Brothers, I don't need to write to you about the day or season, because you know that the day of the Lord's return will be like a thief coming during the night. When the doubters say "it is peaceful and safe!" then destruction will suddenly meet them like the pains of a pregnant woman. They will not escape. But brothers, you are not ignorant that the day will reach you like a thief. You are children of light, the children of day. We are not from the night or darkness. So we should not sleep like the others. Let's watch soberly. The sleepers sleep at night, and the drunks are drunk at night. Let us people of the day be sober, wear the breastplate of faith and love and the helmet of hope of salvation. God has not told us to be enraged, but to gain salvation through Lord Jesus Christ, who died so that we will live eternally with him, whether we be living or dead. So continue to comfort and strengthen each other.

So brothers we ask you to understand those of the Lord's leaders who work with you who correct you. Respect and love them for the sake of their work, and be at peace. And brothers we encourage you to warn the rowdy, comfort the unintelligent, strengthen the weak, and be patient with all men. Make sure no man pays back evil with evil, and always follow the right path, with each other and with all men.

Rejoice forever. Never stop praying. Be thankful to God in everything, as Jesus Christ wants you to. Don't repress the Divine Guide. Don't sneer at prophecy. Test everything, and keep the good. Never appear to do an evil thing. May our God of peace purify you. I pray to God your spirit, body, and soul will remain spotless until the return of Lord Jesus Christ. God is faithful and will do as he promised.

Brothers, pray for us. And greet all brothers with a holy embrace. I ask you in the Lord's name to read this letter to all the holy brothers.

The grace of Lord Jesus Christ be with you, Amen.


Many of the Corinthians, when they heard the Word, believed and were baptized. Then the Lord spoke to Paul at night in a vision, "Don't be afraid. Speak, and don't keep quiet. I am with you, and no man may set upon you to do you harm. I have many people in this city."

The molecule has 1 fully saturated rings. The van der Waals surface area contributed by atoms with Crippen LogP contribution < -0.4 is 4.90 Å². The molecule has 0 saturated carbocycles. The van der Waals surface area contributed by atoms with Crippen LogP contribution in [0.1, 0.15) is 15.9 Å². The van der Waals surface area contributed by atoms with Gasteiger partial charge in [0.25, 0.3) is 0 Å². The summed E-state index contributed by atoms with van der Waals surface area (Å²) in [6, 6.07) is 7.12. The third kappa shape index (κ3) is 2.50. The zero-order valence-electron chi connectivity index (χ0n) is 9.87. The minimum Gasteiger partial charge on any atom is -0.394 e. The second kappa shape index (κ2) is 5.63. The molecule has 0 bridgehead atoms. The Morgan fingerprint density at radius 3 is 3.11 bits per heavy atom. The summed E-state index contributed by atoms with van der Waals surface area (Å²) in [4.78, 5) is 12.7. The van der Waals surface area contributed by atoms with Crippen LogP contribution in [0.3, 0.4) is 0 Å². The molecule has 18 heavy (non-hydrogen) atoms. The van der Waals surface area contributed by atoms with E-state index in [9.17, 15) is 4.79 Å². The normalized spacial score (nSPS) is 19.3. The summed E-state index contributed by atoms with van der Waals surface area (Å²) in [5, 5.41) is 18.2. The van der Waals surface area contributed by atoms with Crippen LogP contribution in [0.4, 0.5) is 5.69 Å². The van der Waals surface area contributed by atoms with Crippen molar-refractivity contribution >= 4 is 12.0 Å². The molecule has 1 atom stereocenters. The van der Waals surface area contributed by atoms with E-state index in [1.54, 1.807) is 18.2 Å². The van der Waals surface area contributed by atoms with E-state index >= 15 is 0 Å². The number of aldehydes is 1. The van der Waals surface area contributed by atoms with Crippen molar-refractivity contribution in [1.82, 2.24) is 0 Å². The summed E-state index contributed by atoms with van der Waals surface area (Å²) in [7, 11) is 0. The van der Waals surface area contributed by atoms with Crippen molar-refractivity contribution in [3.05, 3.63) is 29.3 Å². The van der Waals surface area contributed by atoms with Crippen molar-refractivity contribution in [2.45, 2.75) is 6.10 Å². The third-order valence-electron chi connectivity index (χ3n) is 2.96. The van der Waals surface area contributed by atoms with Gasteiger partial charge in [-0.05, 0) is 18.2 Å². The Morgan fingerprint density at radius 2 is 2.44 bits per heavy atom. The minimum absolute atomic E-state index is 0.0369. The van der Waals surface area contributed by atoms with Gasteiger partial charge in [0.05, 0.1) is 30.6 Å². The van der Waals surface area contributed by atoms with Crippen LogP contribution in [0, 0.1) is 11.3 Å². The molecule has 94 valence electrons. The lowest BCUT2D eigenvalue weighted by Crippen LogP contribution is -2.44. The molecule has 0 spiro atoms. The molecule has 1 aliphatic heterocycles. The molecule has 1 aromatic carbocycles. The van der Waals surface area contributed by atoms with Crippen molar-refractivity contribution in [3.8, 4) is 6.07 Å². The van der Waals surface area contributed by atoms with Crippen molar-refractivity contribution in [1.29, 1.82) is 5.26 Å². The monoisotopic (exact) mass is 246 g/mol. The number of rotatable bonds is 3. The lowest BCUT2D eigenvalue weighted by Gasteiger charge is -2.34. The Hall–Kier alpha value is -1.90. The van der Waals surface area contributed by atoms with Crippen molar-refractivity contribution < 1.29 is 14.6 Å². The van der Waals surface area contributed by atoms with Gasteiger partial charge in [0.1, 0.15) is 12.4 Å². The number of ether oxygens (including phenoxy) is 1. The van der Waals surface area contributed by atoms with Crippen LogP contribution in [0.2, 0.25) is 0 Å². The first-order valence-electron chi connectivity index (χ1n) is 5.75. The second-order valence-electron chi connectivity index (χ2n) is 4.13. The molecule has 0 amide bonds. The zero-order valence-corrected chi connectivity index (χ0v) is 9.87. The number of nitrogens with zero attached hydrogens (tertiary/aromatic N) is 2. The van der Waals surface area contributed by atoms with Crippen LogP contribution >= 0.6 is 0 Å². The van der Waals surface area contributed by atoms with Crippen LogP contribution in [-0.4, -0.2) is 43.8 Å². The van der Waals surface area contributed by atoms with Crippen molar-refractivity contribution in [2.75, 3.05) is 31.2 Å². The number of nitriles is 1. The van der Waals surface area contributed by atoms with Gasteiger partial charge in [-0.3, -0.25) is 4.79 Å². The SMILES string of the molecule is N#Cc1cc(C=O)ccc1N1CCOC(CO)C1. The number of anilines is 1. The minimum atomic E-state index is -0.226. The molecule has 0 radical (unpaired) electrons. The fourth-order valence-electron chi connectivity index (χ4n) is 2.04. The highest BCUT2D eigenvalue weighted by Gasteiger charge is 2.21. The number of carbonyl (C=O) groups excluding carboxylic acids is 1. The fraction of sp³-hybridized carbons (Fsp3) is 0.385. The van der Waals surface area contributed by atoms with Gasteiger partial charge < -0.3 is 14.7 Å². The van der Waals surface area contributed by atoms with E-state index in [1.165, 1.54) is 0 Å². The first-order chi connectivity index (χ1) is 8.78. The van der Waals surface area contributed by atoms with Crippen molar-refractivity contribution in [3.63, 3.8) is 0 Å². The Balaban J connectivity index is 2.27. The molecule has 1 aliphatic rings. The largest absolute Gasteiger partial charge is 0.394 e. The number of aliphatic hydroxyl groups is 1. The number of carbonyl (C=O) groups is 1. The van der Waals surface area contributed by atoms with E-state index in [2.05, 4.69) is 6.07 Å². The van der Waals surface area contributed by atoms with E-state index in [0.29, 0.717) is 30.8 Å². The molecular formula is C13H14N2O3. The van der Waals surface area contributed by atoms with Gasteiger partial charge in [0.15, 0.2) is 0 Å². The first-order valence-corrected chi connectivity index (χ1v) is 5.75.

He stayed there for a year and six months, teaching the word of God among them.


From Paul, Silvanus, and Timotheus, to the church of the Thessalonians, united in God our Father and the Lord Jesus Christ: Grace and peace of mind to you, from God our Father and the Lord Jesus Christ.

It is well for us to thank God for you, always, our brothers, for your faith grows quickly, and the charity that each of you show to each other is great. That's why we exalt you in the churches of God: for your patience and faith in all the persecutions and trials you are enduring. A tangible token of the righteous judgement of God, so that you will be counted worthy of the kingdom of God, which you suffer for as we do. God is just, and will bring trouble on those who trouble you, and to you who are troubled, rest with us, when the Lord Jesus will come again from heaven, with his mighty angels, will take vengeance with flaming fire upon those in denial of God, and who ignore the teachings of our Lord Jesus Christ whose punishment shall be an everlasting and destructive separation from the Lord and from His glorious power; when Jesus comes again to be glorified in his saints, and to be admired among all who believe (because you believed our testimony). We will always pray for you, that God considers you among the blessed and that you will know His goodness, power and salvation. In the name of our Lord Jesus Christ, praise be to him, and the Holy Father. May you be blessed always.